By Tom Wiles | For The Times-Post
“It is all right,” the Lord replied. “Do not be afraid. You will not die.” And Gideon built an altar to the Lord there and named it Yahweh-Shalom (which means “the LORD is peace”). The altar remains in Ophrah in the land of the clan of Abiezer to this day.” — Judges 6
“Seriously?!” I said to myself as the van ever-so-slowly slid off the side of the road into the little ditch.
I thought for sure it would be easy to go backward through the snow I just slid through and get back on the road.
Oh no, not a chance.
Between gravity and inches of snow, I couldn’t budge it, even with others helping push.
But then, right at the point of surrender, a pick-up drove up with a nice long tow strap, 4-wheel drive and a guy who knew how to use them.
“Thank you Lord!” I said. Everything was going to be all right.
The people of Israel were beyond being down in the dumps.
They were down in the winepress threshing wheat.
It turns out God meant what he said about the consequences of turning to idols.
Their enemies were merciless in their raiding and destruction.
If not for God’s intervention, they were headed for a wipeout.
Gideon was called up for duty. Out of the pit and into the battlefield.
Naturally terrified, God had to nudge him along slowly beginning with the end in mind.
“It is all right,” he told him.
As Gideon obeyed, he experienced God’s “all right.”
It’s easy to say everything is all right when the circumstances are in our favor.
But what about the rainy days? The devastating days? The failure days? The losing days?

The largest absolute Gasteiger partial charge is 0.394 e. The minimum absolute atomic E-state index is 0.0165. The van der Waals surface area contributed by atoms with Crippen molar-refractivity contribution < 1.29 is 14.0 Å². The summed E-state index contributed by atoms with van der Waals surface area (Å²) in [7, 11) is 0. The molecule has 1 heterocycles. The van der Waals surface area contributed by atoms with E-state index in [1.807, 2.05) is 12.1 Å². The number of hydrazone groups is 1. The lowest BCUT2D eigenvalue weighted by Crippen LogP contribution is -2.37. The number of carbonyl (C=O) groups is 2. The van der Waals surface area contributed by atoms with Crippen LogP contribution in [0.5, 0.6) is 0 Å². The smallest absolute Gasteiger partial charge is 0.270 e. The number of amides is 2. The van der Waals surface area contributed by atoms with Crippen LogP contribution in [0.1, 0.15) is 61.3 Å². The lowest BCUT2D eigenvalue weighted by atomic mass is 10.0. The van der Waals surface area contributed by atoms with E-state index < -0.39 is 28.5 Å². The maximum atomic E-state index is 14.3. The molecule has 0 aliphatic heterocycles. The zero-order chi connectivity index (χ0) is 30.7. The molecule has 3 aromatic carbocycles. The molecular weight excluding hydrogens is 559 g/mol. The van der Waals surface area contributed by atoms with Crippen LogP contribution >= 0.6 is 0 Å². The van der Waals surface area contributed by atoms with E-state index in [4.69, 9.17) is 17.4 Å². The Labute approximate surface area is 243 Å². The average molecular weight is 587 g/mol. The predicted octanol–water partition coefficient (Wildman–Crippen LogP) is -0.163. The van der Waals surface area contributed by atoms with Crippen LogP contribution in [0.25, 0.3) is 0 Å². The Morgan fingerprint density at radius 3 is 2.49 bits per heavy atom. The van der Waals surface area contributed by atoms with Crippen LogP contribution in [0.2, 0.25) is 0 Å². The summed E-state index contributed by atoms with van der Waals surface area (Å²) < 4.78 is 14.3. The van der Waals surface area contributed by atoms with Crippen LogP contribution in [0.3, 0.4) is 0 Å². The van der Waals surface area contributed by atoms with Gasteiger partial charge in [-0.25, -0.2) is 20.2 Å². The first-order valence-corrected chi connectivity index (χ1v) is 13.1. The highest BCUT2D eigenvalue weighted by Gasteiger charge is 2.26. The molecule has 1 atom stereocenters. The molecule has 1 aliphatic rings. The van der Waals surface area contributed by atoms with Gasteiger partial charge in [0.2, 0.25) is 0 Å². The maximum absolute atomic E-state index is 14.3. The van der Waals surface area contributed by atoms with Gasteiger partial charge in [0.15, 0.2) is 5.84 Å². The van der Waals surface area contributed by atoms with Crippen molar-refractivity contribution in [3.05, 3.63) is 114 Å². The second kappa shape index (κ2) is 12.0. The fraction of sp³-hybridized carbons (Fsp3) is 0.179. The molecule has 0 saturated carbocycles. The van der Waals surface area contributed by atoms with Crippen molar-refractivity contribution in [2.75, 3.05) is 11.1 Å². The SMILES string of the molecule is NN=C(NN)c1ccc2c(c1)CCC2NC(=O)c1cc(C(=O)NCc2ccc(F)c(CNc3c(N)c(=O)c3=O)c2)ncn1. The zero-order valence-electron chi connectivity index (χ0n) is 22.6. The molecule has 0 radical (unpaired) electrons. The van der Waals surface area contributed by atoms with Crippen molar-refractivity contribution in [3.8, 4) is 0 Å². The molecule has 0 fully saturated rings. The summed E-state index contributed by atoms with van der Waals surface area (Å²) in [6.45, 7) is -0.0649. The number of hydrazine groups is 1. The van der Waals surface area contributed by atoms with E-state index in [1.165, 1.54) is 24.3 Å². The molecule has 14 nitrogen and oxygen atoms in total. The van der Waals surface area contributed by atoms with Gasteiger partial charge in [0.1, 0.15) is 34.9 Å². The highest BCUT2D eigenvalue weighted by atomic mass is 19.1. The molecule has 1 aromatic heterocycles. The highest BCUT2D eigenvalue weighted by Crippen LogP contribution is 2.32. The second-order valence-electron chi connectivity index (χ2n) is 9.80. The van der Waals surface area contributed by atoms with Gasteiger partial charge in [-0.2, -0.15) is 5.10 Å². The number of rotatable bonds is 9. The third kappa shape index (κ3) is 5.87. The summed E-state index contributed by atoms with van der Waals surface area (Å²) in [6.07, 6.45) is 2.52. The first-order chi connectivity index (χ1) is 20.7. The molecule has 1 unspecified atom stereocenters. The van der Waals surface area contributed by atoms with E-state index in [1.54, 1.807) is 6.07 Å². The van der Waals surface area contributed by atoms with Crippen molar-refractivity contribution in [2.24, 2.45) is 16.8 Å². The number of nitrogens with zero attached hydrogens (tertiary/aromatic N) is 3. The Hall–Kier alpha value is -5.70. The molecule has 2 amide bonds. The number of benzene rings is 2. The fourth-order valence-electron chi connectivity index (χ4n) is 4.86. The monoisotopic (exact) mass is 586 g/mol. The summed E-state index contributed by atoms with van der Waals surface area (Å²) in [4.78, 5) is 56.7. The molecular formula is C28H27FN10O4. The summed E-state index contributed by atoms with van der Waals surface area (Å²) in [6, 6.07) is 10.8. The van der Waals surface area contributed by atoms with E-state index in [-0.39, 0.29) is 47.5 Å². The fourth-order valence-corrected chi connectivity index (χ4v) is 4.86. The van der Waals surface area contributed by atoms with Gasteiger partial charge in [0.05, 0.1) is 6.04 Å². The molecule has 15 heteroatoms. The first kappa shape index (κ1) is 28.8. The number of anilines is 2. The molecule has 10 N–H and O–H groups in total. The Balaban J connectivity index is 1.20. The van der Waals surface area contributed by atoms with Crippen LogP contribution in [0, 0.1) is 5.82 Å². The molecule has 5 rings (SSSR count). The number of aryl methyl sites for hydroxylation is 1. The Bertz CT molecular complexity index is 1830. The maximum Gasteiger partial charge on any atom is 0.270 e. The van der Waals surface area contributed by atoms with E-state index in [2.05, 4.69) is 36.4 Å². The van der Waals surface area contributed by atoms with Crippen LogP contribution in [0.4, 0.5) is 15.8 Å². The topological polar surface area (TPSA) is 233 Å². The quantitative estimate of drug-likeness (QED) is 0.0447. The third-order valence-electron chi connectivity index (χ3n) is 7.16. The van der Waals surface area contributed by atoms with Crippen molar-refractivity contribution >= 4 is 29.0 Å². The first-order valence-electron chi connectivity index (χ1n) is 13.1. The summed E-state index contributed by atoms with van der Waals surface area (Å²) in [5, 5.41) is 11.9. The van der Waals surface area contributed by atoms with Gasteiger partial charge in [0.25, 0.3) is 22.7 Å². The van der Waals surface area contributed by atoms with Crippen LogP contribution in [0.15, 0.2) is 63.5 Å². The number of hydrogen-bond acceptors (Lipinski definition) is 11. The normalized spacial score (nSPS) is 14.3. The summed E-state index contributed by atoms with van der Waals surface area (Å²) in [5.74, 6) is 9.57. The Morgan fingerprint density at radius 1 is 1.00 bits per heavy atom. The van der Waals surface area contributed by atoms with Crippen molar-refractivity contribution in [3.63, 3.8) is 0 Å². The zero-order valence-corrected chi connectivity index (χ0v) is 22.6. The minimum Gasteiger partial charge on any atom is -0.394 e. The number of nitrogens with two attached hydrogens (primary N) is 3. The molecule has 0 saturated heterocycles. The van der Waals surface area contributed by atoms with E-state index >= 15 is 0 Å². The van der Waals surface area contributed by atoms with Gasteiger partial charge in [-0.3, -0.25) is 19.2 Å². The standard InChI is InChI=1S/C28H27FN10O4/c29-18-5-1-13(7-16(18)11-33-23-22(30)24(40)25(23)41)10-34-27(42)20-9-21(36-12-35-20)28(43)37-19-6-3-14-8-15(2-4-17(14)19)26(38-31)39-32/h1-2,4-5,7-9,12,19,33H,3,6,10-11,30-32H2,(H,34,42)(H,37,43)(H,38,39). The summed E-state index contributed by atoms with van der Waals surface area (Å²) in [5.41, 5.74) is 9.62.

On what basis would or could anyone say, “It’s all right.”
Gideon discovered, when following God, everything was all right even when everything was all wrong.
Have we made this discovery?
So amazing was this truth that Gideon built an altar and named it “the LORD is peace.”
Peace, God reveals, comes from a PERSON not a place or a thing.
“What do you mean what’s the matter?” Micah replied. “You’ve taken away all the gods I have made, and my priest, and I have nothing left!” — Judges 17, 18
Unaware of some purchases that my wife had made earlier in the day, I didn’t even hesitate to use my debit card at the checkout line.
However, our bank was fully aware of all those purchases as well as the one I was attempting to make at the present moment.
Clearly, the math didn’t add up.
Something from nothing is something less than nothing and that, as it turns, is frowned upon by our aforementioned bank.
In short, the bank told the merchant there was nothing left and the merchant told me, “Declined.”
Micah was one panicked individual.
His personal little self-directed and self-centered religion was coming apart at the seams. He had idols. He had priests. He had a shrine and even a sacred ephod (a priestly garment).
All this, he thought, secured the LORD’s blessing.
When the warriors from the tribe of Dan came and took everything, he went hysterical. Every self-created tangible expression of his hope was gone leading him to tragically conclude that he had nothing left.
There’s a great deal of fear in our world today.
Perhaps, you find some lurking in your heart as well.
Micah’s extreme example reveals one of its greatest sources — misplaced hope.
What do we do when every source of “truth” lies, when our human institutions fail, when our personal resources are plundered and our personal relationships are fractured?
What’s left when our carefully created constructs of reality crumble?
Fear then leads to anger, truckloads of anger.
Into this reality, Jesus speaks, “Come to me all of you who are weary and burdened and I will give you rest.”